While opponents of the ban — who include former secretaries of state John Kerry and Madeleine Albright — say refugees already undergo a lengthy, intensive screening process, others contend that something more must be done with threats of terrorism at home and abroad on the rise.
A Gallup poll said 42 percent of Americans approved of a temporary ban for the seven named countries and 36 percent approved of indefinitely suspending the Syrian refugee program.
A Quinnipiac poll had a higher number, showing 48 percent of American voters support “suspending immigration from terror-prone regions, even if it means turning away refugees.”
Steven Childers, 42, a disabled Marine veteran who lives in Riverside, California, said he backs President Trump’s efforts “100 percent.”
“I think he’s going on the advisements of his military and the people that know best how to defend this country,” Childers said. “I think by him doing this will keep … us a little bit safer from people getting in the country and carrying out these attacks.
“Not all Muslims, but the Muslim extremists, they hate Americans, they hate Christians, and they just want to do us harm,” he said. By signing the order, “it gives [President Trump] time and the military time to strategize how we’re going to deal with these people that quite frankly just want to kill us.”
Childers said the mainstream media should report on radical Muslims but also what most Muslims are really like, just regular people, some of whom he met at his son’s basketball game. “Two of the boys were Muslim and they were two of the best players on the team,” he said. “I sat and talked to (one boy’s) dad during the game and told him how good his son was, and he was really proud of his son.”
Advocacy groups are trying to educate the public about who the refugees are, where they come from and why they left their homes.
“Once they have an opportunity to look and understand what goes into the vetting of refugees, they’ll have a much better understanding of who these refugees are,” said Erol Kekic, executive director of Church World Service’s Immigration and Refugee Program.
President Donald Trump’s executive order prompted spontaneous protests at airports, lawyers among the crowd offering free help. The sign in Arabic reads “Have you been stopped and questioned, we would like to talk to you, to assist with a lawyer.” Photo by Mike Theiler/Reuters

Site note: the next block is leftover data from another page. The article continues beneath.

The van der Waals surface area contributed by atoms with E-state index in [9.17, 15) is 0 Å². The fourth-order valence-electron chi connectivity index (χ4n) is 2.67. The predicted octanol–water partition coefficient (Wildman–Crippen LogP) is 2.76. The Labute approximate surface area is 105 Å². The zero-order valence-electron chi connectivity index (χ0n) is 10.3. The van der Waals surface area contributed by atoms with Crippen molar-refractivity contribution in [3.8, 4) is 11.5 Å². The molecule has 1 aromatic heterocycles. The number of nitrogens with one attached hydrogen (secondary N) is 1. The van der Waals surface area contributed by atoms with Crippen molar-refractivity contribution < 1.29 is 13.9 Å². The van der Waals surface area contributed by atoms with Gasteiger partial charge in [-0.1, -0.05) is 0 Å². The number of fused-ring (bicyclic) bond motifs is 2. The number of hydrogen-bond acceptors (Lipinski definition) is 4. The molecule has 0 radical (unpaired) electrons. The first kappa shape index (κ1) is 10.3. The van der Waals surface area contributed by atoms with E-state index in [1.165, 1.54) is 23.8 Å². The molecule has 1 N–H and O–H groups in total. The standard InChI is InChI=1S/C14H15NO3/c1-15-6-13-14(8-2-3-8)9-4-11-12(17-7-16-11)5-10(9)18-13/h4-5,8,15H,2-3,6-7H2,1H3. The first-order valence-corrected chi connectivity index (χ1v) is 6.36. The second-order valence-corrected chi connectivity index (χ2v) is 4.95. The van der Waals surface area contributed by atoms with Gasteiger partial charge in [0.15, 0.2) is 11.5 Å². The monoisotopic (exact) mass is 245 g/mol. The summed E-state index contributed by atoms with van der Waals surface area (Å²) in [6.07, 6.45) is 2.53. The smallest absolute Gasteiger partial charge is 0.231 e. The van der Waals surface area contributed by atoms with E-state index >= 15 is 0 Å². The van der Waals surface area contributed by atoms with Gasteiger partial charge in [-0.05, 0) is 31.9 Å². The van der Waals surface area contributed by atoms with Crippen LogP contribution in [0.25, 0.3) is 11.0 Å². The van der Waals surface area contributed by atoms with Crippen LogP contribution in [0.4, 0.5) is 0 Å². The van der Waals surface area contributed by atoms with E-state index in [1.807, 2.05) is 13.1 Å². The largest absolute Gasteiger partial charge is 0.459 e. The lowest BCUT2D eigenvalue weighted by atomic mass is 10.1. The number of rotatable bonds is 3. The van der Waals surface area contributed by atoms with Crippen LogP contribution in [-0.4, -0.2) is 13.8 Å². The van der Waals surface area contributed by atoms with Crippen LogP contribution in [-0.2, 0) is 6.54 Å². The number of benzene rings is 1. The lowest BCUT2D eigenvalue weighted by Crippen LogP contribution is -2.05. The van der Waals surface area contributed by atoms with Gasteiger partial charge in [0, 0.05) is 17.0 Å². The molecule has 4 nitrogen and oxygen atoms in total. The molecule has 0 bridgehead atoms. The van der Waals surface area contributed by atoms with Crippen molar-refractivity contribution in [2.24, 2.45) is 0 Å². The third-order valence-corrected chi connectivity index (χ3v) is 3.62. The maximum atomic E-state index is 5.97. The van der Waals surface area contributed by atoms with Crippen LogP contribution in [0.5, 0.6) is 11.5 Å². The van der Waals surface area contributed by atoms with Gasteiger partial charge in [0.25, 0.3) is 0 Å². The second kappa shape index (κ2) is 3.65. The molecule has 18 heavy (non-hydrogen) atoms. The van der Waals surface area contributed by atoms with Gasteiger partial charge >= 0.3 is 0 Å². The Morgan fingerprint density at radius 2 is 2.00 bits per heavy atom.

Church World Service, one of nine resettlement agencies in the U.S., started a campaign this year called Greater as 1 to introduce visitors to some of the refugees and provide options to help.
“We have seen a great deal of support coming forward saying, we do want refugees here, they make our nation better and we want to continue to be the one nation in the world that will lead by example,” said Kekic. “We want to harness that support of communities around the United States who are still standing in solidarity with refugees.”
Other online petitions and calls to action have cropped up as well, including an Evangelical-led campaign called We Welcome Refugees, an Amnesty International effort called No Refugee-Bashing in My Name, and an online petition signed by thousands of academics and dozens of Nobel laureates.
Maha Al Qadri said she feels terrible for the Iraqis, Yemenis and citizens from the other countries named in the temporary ban who are looking to come to the U.S. Without knowing first-hand, as she does, how welcoming Americans can be, “they must think, ‘people hate me’,” she said.
Larisa Epatko produced multimedia web features and broadcast reports with a focus on foreign affairs for the PBS NewsHour. She has reported in places such as Jordan, Pakistan, Iraq, Haiti, Sudan, Western Sahara, Guantanamo Bay, China, Vietnam, South Korea, Turkey, Germany and Ireland.